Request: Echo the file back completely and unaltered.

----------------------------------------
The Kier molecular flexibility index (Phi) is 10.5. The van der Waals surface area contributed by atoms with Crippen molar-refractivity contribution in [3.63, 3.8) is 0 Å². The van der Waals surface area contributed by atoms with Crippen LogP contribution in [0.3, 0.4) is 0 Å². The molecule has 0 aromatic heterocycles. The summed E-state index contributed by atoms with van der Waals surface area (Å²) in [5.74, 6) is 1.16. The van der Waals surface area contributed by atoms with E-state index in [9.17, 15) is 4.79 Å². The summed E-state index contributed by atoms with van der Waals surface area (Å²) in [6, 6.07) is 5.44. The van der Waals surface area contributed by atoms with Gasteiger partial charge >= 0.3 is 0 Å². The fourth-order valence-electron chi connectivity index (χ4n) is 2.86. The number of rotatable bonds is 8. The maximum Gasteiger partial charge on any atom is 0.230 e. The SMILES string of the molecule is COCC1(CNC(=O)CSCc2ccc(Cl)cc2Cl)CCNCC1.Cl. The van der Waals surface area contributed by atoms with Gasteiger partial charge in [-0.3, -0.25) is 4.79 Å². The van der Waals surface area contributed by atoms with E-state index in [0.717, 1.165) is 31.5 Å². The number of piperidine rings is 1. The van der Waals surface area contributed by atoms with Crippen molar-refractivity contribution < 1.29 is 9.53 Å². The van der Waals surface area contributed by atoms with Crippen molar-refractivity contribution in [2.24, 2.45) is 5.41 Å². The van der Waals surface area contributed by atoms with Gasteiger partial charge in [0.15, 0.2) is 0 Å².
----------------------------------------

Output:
The Kier molecular flexibility index (Phi) is 10.5. The van der Waals surface area contributed by atoms with Crippen molar-refractivity contribution in [3.63, 3.8) is 0 Å². The van der Waals surface area contributed by atoms with Crippen LogP contribution in [0.3, 0.4) is 0 Å². The molecule has 0 aromatic heterocycles. The summed E-state index contributed by atoms with van der Waals surface area (Å²) in [5.74, 6) is 1.16. The van der Waals surface area contributed by atoms with E-state index in [9.17, 15) is 4.79 Å². The summed E-state index contributed by atoms with van der Waals surface area (Å²) in [6, 6.07) is 5.44. The van der Waals surface area contributed by atoms with Gasteiger partial charge >= 0.3 is 0 Å². The fourth-order valence-electron chi connectivity index (χ4n) is 2.86. The number of rotatable bonds is 8. The maximum Gasteiger partial charge on any atom is 0.230 e. The SMILES string of the molecule is COCC1(CNC(=O)CSCc2ccc(Cl)cc2Cl)CCNCC1.Cl. The van der Waals surface area contributed by atoms with Gasteiger partial charge in [-0.3, -0.25) is 4.79 Å². The van der Waals surface area contributed by atoms with E-state index in [0.717, 1.165) is 31.5 Å². The number of piperidine rings is 1. The van der Waals surface area contributed by atoms with Crippen molar-refractivity contribution < 1.29 is 9.53 Å². The van der Waals surface area contributed by atoms with Crippen molar-refractivity contribution in [2.24, 2.45) is 5.41 Å². The van der Waals surface area contributed by atoms with Gasteiger partial charge in [0.15, 0.2) is 0 Å².